The Maestro’s Voice by Roland Vernon

I think the fact that I keep getting historical novels landing on my doormat is someone in the ether’s idea of a sign that I am missing out on something in my usual refusal to read them. I have been vehement in my dislike of them in the past – pseudo historical settings are not a favourite of mine – if I want to read about the war, I’ll read a book written during the war, thanks.  It’s a product of my frugal Sarf East Landan (I don’t have the accent, promise) upbringing that I hear the words ‘free’ and say ‘I’ll take it’, no matter what it is, but when free historical novels are offered to me, I do think twice.  Somehow, however, The Maestro’s Voice intrigued me – opera, Naples, mafia, suspense – and so I agreed to take a copy for review. I’m really glad I did – because I loved it. I may now be a historical novel convert. Though I will never, ever, read a Philippa Gregory novel. I have my reasons.

This is a long, twisting saga, telling the story of Rocco Campobello, ‘the Maestro’, the most famous tenor in the world when the novel opens in the mid 1920s. A cold, career oriented man, he has just had a near death experience, and when he revives, something has happened to soften him, and to make him want to go back to his home town of Naples and make amends for past mistakes. Rocco, despite being immensely wealthy and powerful, is not a free agent; he has been controlled by Don Graziani, chief of the Naples mafia, since he was a young man. Going against his wishes at any point would cause serious consequences.

Rocco’s illness that led to his near death experience has rendered him unable to sing. This is a serious issue for Don Graziani, as he has a stake in Rocco’s earnings, and it is in his interests to get Rocco back on the stage as soon as possible. However, Rocco’s loyal secretary, Boldoni, and voice coach, Pickering, who are two of the most wonderful characters in the book, are adamant that Rocco will not be healthy enough to perform again in public for months, and Rocco is kept sequestered in his Naples villa, a shadow of his former self. Don Graziani is not satisfied with this, and when his errant and brutal son Bruno returns from New York, having made a mess of things in America, they hot up the pressure on Rocco to get back on the stage, enlisting the help of his glamorous, estranged American wife Molly, to persuade him to do some recordings, with them getting a cut of the profits, of course.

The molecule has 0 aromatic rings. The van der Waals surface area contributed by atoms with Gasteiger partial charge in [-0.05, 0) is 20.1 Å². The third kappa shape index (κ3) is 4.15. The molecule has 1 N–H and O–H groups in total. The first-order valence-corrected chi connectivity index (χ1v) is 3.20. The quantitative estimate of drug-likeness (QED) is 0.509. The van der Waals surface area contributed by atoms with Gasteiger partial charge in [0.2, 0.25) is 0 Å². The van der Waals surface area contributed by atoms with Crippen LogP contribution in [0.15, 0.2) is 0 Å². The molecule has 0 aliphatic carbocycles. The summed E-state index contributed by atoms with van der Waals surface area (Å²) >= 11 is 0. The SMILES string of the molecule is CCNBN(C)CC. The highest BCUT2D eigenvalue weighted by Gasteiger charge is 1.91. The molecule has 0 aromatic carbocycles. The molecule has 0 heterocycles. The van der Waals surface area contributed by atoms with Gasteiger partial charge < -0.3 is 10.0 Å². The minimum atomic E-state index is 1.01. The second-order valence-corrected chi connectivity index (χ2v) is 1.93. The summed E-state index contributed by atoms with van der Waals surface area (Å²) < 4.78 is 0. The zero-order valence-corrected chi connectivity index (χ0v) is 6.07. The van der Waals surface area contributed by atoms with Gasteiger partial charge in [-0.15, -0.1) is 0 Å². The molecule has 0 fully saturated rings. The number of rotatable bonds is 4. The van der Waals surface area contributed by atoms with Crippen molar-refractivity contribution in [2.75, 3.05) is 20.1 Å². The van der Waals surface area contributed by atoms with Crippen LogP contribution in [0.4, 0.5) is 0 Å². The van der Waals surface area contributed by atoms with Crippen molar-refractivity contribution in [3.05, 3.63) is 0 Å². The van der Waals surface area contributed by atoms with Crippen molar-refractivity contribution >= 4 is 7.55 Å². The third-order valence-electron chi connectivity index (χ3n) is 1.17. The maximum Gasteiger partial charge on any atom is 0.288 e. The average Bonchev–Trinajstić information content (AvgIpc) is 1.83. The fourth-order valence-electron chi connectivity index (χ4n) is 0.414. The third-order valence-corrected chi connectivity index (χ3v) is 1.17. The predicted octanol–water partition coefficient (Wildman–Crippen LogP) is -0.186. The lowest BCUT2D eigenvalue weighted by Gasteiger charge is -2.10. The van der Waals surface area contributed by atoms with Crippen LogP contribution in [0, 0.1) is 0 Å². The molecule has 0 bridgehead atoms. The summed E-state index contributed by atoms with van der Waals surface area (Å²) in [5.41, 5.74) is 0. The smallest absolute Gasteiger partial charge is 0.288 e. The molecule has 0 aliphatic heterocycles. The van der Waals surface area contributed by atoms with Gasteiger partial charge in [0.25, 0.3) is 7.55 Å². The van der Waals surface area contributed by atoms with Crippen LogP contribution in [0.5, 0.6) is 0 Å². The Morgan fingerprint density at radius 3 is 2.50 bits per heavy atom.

Rocco, however, has other ideas, and in his quest to make amends with an old friend, ends up falling in love for the first time, and taking on a new protégée. But with pressure all around him, his health failing, and the lives of his dearest friends threatened, Rocco has no choice but to meet their demands. However, things are not as straightforward as they seem, and the lives of those intertwined with the Maestro become complicated in ways they could never have foreseen as the Grazianis fight and scheme for supremacy of the life and career of the demon haunted Maestro, and attempt to force out anyone who threatens to stand in their way.